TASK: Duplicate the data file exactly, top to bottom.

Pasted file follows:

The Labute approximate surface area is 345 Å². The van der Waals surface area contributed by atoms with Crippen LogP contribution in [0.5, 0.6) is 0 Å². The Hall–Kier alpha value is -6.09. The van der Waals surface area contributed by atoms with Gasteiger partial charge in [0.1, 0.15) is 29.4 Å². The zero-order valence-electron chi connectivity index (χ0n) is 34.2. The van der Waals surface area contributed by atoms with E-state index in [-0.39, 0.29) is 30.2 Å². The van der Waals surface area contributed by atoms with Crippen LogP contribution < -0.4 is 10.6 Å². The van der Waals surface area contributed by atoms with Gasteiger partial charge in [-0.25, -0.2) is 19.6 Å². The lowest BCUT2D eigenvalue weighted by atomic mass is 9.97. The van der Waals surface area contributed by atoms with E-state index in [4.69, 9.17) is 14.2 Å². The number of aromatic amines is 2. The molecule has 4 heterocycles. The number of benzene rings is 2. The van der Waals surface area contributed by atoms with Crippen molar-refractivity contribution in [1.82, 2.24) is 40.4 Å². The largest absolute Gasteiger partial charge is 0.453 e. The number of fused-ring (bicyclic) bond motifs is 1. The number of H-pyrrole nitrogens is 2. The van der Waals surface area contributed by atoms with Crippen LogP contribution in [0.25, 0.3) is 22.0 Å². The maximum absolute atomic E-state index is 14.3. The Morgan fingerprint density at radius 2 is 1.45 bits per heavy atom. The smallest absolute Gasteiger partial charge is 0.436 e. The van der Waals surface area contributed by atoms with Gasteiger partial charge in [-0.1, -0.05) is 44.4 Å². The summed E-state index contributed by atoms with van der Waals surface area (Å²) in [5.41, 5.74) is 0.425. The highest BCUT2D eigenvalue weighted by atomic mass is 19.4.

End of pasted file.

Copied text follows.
The Labute approximate surface area is 345 Å². The van der Waals surface area contributed by atoms with Crippen LogP contribution in [0.5, 0.6) is 0 Å². The Hall–Kier alpha value is -6.09. The van der Waals surface area contributed by atoms with Gasteiger partial charge in [0.1, 0.15) is 29.4 Å². The zero-order valence-electron chi connectivity index (χ0n) is 34.2. The van der Waals surface area contributed by atoms with E-state index in [-0.39, 0.29) is 30.2 Å². The van der Waals surface area contributed by atoms with Crippen LogP contribution < -0.4 is 10.6 Å². The van der Waals surface area contributed by atoms with Gasteiger partial charge in [-0.25, -0.2) is 19.6 Å². The lowest BCUT2D eigenvalue weighted by atomic mass is 9.97. The van der Waals surface area contributed by atoms with E-state index in [4.69, 9.17) is 14.2 Å². The number of aromatic amines is 2. The molecule has 4 heterocycles. The number of benzene rings is 2. The van der Waals surface area contributed by atoms with Crippen molar-refractivity contribution in [1.82, 2.24) is 40.4 Å². The largest absolute Gasteiger partial charge is 0.453 e. The number of fused-ring (bicyclic) bond motifs is 1. The number of H-pyrrole nitrogens is 2. The van der Waals surface area contributed by atoms with Crippen LogP contribution in [0.25, 0.3) is 22.0 Å². The maximum absolute atomic E-state index is 14.3. The Morgan fingerprint density at radius 2 is 1.45 bits per heavy atom. The smallest absolute Gasteiger partial charge is 0.436 e. The van der Waals surface area contributed by atoms with Gasteiger partial charge in [-0.1, -0.05) is 44.4 Å². The summed E-state index contributed by atoms with van der Waals surface area (Å²) in [5.41, 5.74) is 0.425. The highest BCUT2D eigenvalue weighted by atomic mass is 19.4.